Sometimes it makes me want to buy nothing at all.

So what do you do to avoid standing there forever, paralyzed by the consumer’s dilemma? The recommended strategy is satisficing–just picking something good enough so you can get on with life. And it works. As long as no one questions your paper towel choices. And as long as you don’t find yourself in a mess that really has you wishing for 3-Ply.

Just satisfice and get on with it. After all, it’s just a stupid stupid paper towel roll.


Unless it’s not.

In a choice-saturated culture, it’s no wonder that the language of choice is at the center of our politics.

“My body, my choice!”

Take Liberal feminism, with it’s spotlight on autonomy as the key women’s right. Putting aside the daunting task of assessing the social causes and implications of each choice–along with the insufferable personal scrutiny involved in doing so–choice feminism instead celebrates the act of choosing itself as inherently empowering.

Bikinis, hijabs, lipstick, nose jobs, leg hair, sex, abortion, careers, babies, marriage, divorce. They can all be celebrated as feminist choices–but especially if  you can profess with unwavering confidence how you made the absolute best decision with your completely independent will.

The main point is spot on: personal choices surrounding one’s body and life path should be made available and respected. But assumption often implicit in the tone–that such choices automatically carry superwoman-type sense of “empowerment”–is another issue.

What if choice doesn’t always feel so powerful, free, and…super? Maybe it’s because no matter which way you turn, you’re still surrounded by flashy signs and crowds cheering for the paths you didn’t choose and against the one you did. Or maybe because you have no “right” decision that you can make proudly and loudly, only a closet full of varying shades of wrong-ish.

Can there be space in the language of empowered choice to talk about uncertainty, doubt, regret? And loss: choice always means loss, big or small, of what might have been.

Almost makes you want to opt out of the whole choice thing all together.

“It’s not a choice!”

It’s also no wonder that not choosing  has become a political mantra and legal defense for the modern gay rights movement.

Denying choice is the quickest and safest way out when when you’re accused of making all the wrong choices. “I couldn’t” needs less explanation than “I didn’t,” and “I had to” carries less moral baggage than “I decided to.” With choice out of the equation, you don’t have to directly handle and detangle those claims of wrongness and rightness thrown at you.

And of course it’s not incorrect. As long as you’re talking about attraction, and not identity or behavior, its basically involuntary by definition. There’s a reason we call it “falling in love” and not “jumping in love” (or lust or whatever).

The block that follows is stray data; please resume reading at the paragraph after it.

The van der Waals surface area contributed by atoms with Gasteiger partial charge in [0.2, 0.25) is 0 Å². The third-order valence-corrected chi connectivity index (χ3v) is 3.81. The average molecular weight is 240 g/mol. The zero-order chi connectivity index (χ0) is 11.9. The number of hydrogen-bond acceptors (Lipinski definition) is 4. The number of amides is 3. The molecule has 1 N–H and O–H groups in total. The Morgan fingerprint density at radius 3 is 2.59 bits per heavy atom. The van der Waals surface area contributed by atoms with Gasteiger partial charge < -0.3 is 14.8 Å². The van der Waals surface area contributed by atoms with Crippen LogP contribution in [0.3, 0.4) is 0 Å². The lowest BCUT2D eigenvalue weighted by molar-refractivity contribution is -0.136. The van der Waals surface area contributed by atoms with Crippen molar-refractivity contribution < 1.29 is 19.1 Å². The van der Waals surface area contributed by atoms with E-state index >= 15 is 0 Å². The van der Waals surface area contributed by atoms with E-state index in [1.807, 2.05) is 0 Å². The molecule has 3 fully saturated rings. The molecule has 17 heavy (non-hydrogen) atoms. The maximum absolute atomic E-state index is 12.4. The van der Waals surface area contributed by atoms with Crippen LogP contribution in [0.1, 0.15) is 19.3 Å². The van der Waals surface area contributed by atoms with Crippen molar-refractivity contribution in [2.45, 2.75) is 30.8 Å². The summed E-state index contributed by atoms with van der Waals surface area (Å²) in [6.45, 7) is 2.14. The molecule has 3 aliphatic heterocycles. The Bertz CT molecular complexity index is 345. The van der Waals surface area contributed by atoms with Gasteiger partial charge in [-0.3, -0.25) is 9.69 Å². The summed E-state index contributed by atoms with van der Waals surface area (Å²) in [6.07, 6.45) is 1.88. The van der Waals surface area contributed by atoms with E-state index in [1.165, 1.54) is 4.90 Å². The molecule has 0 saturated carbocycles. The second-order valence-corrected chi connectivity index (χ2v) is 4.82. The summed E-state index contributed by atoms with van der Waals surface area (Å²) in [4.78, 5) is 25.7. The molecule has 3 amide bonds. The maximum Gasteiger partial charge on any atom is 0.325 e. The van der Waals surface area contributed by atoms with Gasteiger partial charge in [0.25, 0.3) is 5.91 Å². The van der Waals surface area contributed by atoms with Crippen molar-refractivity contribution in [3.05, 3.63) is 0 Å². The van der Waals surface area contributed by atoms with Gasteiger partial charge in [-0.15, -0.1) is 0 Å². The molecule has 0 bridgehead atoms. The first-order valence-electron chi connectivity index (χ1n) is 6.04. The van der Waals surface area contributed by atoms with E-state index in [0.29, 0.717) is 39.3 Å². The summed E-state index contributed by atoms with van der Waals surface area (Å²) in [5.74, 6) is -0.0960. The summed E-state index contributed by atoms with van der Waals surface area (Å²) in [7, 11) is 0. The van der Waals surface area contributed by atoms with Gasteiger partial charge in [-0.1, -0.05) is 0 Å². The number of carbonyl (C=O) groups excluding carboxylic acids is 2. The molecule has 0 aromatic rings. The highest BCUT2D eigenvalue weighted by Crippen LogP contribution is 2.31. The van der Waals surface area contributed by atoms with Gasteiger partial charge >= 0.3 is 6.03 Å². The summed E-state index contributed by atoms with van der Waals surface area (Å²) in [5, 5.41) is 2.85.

But we jump into other things–relationships, sex, visibility, politics, communities, futures.  Making “not a choice” the central message of a movement is a decision to treat inevitability of falling as more defining than the courage of jumping.

But what if we need to deal with both? Can we deal with the fact that we all can jump, but not without falling back to earth? Jumping not into the infinite sky like superwoman, but back onto our human legs. Jumping as high as we can, but with the risk of broken bones in the landing.

Jumping without knowing if we’ll be caught. Jumping over the obstacles in front of us, but only when our power exceeds the size. Jumping over dirty puddles, or landing right in them, making messes too messy for even 3-ply to fix. Leaping forward down the best path we can see to get where we can get from where we are.

Choosing to jump, because the only thing scarier is standing still.

Free Wi-Fi, or Just the Illusion of Free Wi-Fi?

“Is there free will?” is one of the most perpetually pondered questions in philosophy, science, and religion. But there is perhaps an even more pressing question asked frequently today: “Is there free Wi-Fi?”

In case you haven’t noticed the deep similarities between these two issues, here are some famous(ish) quotes about free will, modified slightly to reflect your Wi-Fi problems:

“There have always been arguments showing that free [Wi-Fi] is an illusion: some based on hard physics, others based on pure logic.”

-Ted Chiang (On the fact that “free” Wi-Fi access usually requires buying overpriced stuff and giving someone access to all your data)

“As far as I can see, it’s not important that we have free [Wi-Fi], just as long as we have the illusion of free [Wi-Fi] to stop us going mad.”

-Alan Moore (On that one Wi-Fi network which never actually works, but keeps showing up on your device to give you hope)

“I have free [Wi-Fi], but not of my own choice. I have never freely chosen to have free [Wi-Fi]. I have to have free [Wi-Fi], whether I like it or not!”

-Raymond Smullyan (Expressing anger over his building’s increased amenities fees)

“Everywhere the human soul stands between a hemisphere of light and another of darkness; on the confines of the two everlasting empires, necessity and free [Wi-Fi].”

-Thomas Carlyle (On choosing between Starbucks and that cheap local coffee shop)

“I am very comfortable with the idea that we can override biology with free [Wi-Fi].”

-Richard Dawkins (On the role of internet memes in shaping cultural evolution)

“That free [Wi-Fi] was demonstrated in the placing of temptation before man with the command not to eat of the fruit of the tree which would give him a knowledge of good and evil, with the disturbing moral conflict to which that awareness would give rise.”

-Kenneth Scott Latourette (On that time when the folks next door forgot to put a password on their Wi-Fi, and he just couldn’t help himself)

“Free [Wi-Fi] is an illusion. People always choose the perceived path of greatest pleasure.”